Wht happened with Altman is that compnaies like Fox wee willing to back his projects because they were made cheaply and important actors — like Paul Newman — wanted to work with him. The toruble was they discovered Altman made movies they couldn’t “sell.”
Consider Quintet for instance. Diod you know FOX publicity had plans for marketing a board game based on the game of “Quintet” played in the mo0vie? Well that plan didn’t go far.
Simultaneous with this was the rise of Lucas and Spielberg mega-hits and the studios decideding that marketing was more important than filmmaking.
Altman got his own back in The Player— whcih remains a pretty devestating swipe at the system as it was at thet time. Now it’s even worse. They don’t want stories at all — they want “Tentpoles” around which products can be marketed.
At the opening, Kael waxes rhapsodic:
“A good movie can take you out of your dull funk and the hopelessness that so often goes with slipping into a theatre; a good movie can make you feel alive again, in contact, not just lost in another city. Good movies make you care, make you believe in possibilities again.
If somewhere in the Hollywood-entertainment world someone has managed to break through with something that speaks to you, then it isn’t all corruption. The movie doesn’t have to be great; it can be stupid and empty and you can still have the joy of a good performance, or the joy in just a good line.
An actor’s scowl, a small subversive gesture, a dirty remark that someone tosses off with a mock-innocent face, and the world makes a little bit of sense.
Sitting there alone or painfully alone because those with you do not react as you do, you know there must be others perhaps in this very theatre or in this city, surely in other theatres in other cities, now, in the past or future, who react as you do. "
She remains in that mode, to a large extent, and I think those who regard this very intriguing article as “great” are attracted to the combination of critique (her astute remarks about Frankenheimer, for example) and romantic riff, something Kael surprised readers with at the time. I prefer her definitive essay on Cary Grant, but I would advise any film fan to read this one at least twice.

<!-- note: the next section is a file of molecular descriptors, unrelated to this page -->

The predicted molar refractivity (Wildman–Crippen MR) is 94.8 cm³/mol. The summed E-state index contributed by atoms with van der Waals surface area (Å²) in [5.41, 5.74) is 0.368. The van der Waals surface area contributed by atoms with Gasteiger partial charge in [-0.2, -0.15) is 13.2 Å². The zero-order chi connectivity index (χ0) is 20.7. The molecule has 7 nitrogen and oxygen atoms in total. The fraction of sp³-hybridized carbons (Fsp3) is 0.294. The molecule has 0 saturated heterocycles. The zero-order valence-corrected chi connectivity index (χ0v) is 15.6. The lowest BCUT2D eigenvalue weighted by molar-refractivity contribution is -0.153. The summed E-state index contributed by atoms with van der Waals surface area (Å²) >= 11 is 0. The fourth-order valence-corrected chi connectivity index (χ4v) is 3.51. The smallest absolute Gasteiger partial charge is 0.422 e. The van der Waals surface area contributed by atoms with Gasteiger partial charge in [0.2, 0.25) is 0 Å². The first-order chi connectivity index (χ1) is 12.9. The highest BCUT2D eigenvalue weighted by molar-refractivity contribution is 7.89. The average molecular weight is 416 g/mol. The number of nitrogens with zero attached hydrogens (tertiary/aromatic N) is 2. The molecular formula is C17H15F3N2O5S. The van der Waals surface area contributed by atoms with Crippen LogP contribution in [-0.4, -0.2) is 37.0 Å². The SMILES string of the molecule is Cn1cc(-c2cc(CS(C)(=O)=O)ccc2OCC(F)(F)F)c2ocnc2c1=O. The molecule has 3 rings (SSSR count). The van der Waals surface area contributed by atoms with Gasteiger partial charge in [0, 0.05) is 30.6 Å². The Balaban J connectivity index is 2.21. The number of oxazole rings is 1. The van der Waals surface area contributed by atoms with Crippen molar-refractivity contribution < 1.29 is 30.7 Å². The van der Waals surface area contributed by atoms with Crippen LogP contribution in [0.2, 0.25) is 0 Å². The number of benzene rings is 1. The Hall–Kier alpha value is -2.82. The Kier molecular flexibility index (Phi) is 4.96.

Jazz—I think I came off like a defender of Kael’s and I just want to clear that up. I am not a defender of Kael’s. She can write well at times and some of her ideas are interesting but, as you pointed out, her approach is often off-putting, to put it gently. I read her essay again and have plenty to say, however, I came across this article by Jim Emerson and he says much of what I was thinking (only much better). Check it out.
Sorry I don’t know how to post links properly.
Sound and fury.
Matt, are you referring to Kael, Emerson, or me?
I think he’s referring to the Kael piece. I can understand that point of view.
Jason, thanks for the link. I’ll try to read it later.
Kael. Though a lot of the media discussion surrounding the release of the the new books probably qualifies as well.
The Emerson piece is a bit better in that it lays out what Kael was interested in and what she wasn’t.
“the premium she placed on writing from her own first impressions, her gut (or knee-jerk) responses, gave her (as her own daughter said in her eulogy) “supreme freedom to speak up, to speak her mind, to find her honest voice.” That’s one way to write about movies — and the only way Kael was interested in — but despite her pronouncements about what she thought was “important” or “a bad joke,” there are so many other approaches, from consumer guide blurbs to dissertations on Grand Theory, and all sorts of criticism and analysis in between"
Jazz—Not a problem. Thanks for creating a thread I actually find interesting.
Matt—Thanks for clarifying. I was worried there for a second. I think your right about a lot of the media discussion lately. However, Kael has had a huge influence on criticism, mostly negative, for the reasons highlighted in your quote and I think a lot of the people most influenced by her don’t even realize it as her method has been filtered through the years. I don’t think there is necessarily anything wrong with how she chooses to criticize, but her vitriolic methods do a disservice not just to films and film criticism/analysis, but to those good ideas which she is very capable of bringing to light.
Yeah, I have trouble just getting past the we’s that peppers “Trash.”
Kael I’m of two minds about. One the one hand I’m all for guarding one’s genuine emotional response from being co-opted by groupthink, Grand Theory, canonical authority, etc., but often I just don’t get anything personally useful from her writing beyond that.
The more I read her, the more I dislike her.
Anybody still interested in this essay should read Paul Schrader ( who wrote Taxi Driver and Raging Bull) replying to Kael in his essay “Canon Fodder”. It’s a great read and really addresses the changes since her essay.
According to this esay "after she’d retired, Kael confided to David Denby that she hadn’t realized that “everything would be trash” "